Line follower and CCS compiler

Discussion in 'Embedded Systems and Microcontrollers' started by mik3, Mar 17, 2009.

  1. mik3

    Thread Starter Senior Member

    Feb 4, 2008
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    Hello guys,

    I am making a line following vehicle with inductive guidance.

    Does anyone have an idea of a good algorithm to control the steering motor?


    Also, if I assign a variable (x) as long (x) in C can this variable take decimal values (eg. 5.6) or only whole numbers?

    I am using CCS compiler.
     
  2. thatoneguy

    AAC Fanatic!

    Feb 19, 2009
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    You can declare it as a float, but it slows things down if frequently accessed, read a 10bit ADC value, then convert reading it to an unsigned char or unsigned int as soon as practical (after comparisons). Not as large of concern if overall ground speed isn't high, below about 1ft/second. An int can only be an integer, no decimal.

    I've used 5 sensors with great results, it allows auto-detection of light/dark line, keep center sensor "centered". Two more just away from line edge to sense gentle curves, and two more about 2 inches out from each line edge to detect hard corners, oblique crossings, and help to recover line on an overshoot.

    "Remember" intersections at oblique angles by noting a line coming from outer sensor "inwards". Ignore a 90 degree crossing when all sensors "see a line" for a bit, unless the line cannot be recovered quickly continuing straight, then you ended up at a trick or a wall, in which case, you should have collision avoidance of some type, contact bumpers at the minimum. Lots of damage can happen quick.

    I use PWM "tank" steering with a very freely turning rear wheel, like on an R/C airplane, but without the link to the rudder. Smoother turns can be made by slightly changing Duty Cycle on one side over trying to angle a steering wheel a fraction of a degree. The wheels will need to change speed anyway since one side has a shorter path than the other side in a turn.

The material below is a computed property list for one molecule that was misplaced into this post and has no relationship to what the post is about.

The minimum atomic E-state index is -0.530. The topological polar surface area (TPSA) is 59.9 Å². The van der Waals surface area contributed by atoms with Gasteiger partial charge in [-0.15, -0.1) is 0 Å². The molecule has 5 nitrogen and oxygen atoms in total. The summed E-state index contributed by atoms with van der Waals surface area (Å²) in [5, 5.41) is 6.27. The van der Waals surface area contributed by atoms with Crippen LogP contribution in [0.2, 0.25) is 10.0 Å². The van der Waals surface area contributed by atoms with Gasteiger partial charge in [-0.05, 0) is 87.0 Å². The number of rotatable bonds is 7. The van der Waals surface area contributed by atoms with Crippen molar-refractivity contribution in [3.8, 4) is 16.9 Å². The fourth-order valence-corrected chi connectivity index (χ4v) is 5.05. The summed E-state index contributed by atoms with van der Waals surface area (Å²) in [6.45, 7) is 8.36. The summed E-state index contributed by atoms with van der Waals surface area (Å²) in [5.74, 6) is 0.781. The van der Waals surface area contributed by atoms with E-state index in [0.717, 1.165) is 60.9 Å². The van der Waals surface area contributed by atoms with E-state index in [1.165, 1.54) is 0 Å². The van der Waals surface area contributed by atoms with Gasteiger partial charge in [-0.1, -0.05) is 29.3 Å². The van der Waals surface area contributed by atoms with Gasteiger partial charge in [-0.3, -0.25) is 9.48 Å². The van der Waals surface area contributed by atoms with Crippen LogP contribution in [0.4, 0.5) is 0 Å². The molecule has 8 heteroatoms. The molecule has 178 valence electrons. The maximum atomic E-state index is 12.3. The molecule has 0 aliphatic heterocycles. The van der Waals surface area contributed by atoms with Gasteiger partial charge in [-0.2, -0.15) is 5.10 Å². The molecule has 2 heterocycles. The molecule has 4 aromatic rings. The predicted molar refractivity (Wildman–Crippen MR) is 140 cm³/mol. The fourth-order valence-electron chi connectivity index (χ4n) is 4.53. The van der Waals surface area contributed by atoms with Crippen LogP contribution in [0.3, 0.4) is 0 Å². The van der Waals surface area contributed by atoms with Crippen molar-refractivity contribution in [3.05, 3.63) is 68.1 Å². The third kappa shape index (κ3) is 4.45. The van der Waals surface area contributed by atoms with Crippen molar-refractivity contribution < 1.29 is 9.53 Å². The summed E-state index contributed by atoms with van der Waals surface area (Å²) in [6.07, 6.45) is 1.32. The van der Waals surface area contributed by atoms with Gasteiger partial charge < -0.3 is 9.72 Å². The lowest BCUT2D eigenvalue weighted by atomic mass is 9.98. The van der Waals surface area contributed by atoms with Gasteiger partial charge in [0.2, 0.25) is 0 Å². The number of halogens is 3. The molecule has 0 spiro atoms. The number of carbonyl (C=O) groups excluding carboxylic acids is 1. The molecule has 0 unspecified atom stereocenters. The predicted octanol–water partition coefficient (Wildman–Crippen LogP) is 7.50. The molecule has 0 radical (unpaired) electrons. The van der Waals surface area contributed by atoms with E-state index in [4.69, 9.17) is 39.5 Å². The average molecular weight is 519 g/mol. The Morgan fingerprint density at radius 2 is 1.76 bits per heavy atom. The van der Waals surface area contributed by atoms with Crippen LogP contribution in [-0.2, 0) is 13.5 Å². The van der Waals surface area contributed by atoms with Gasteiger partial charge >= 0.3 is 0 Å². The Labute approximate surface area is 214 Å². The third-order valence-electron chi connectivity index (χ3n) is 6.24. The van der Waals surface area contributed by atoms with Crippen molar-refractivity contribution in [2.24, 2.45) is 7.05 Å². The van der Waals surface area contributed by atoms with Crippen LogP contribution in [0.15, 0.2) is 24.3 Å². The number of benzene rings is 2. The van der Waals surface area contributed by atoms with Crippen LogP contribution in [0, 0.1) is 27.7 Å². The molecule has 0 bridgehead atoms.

Lots of IR LEDs illuminating area under sensors, phototransistors with black heat shrink shrouds to cut out all light except directly up from floor/reflected from LEDs.

    Code it to "think", rather than follow a couple rules, as there are always some conditions missed, such as starting without a line, oblique lines coming from both directions, getting stuck in a circle, etc. Feedback for wheel speed is a great help so turns can be made without under/overshoot, self calibrating (until it is powered off...). Very useful for when two motors aren't running the same speed when trying to go in a straight line.
     
  3. mik3

    Thread Starter Senior Member

    Feb 4, 2008
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    Thatoneguy,

    Thanks a lot for your answer. I have though of all this stuff and I wrote a code. it didn't work very well and I asked here because someone might have a good idea. However, I think the code didn't work well because I didn't have time to check it properly.
     
  4. thatoneguy

    AAC Fanatic!

    Feb 19, 2009
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    How did it respond? Is there a thread or blog describing the quirks?

    I've missed resetting a a variable to zero at one point, and the thing was insane, just randomly running around, hard to pin down stupid typos/forgotten thingies.
     
  5. mik3

    Thread Starter Senior Member

    Feb 4, 2008
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    Of course, a stupid mistake and the whole system can behave crazy. :p
     
  6. thatoneguy

    AAC Fanatic!

    Feb 19, 2009
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    I usually start from scratch each time, and re-use certain routines often.

    First I get the platform to go straight forward/backward with collision detection.

    Then I add bits on one step at a time.

    I'm normally a neat freak programmer, but it turns into embarrassing spaghetti code after about hour number 4. This allows the errors to go up quickly.

    I've tried re-writing one as a simple example, but it didn't work out quite right. Interrupts and delays and sampling are so interwoven at the time I wrote it (without comments, of course) that I had to laugh.

    Here is a site with code in BASIC for a "get started" platform, I'm adding this for the benefit of people searching for the topic title, the code is simple and straightforward, and could be re-written in C without too much trouble:
    http://www.robodyssey.com/resources/PICProject/index.htm
     
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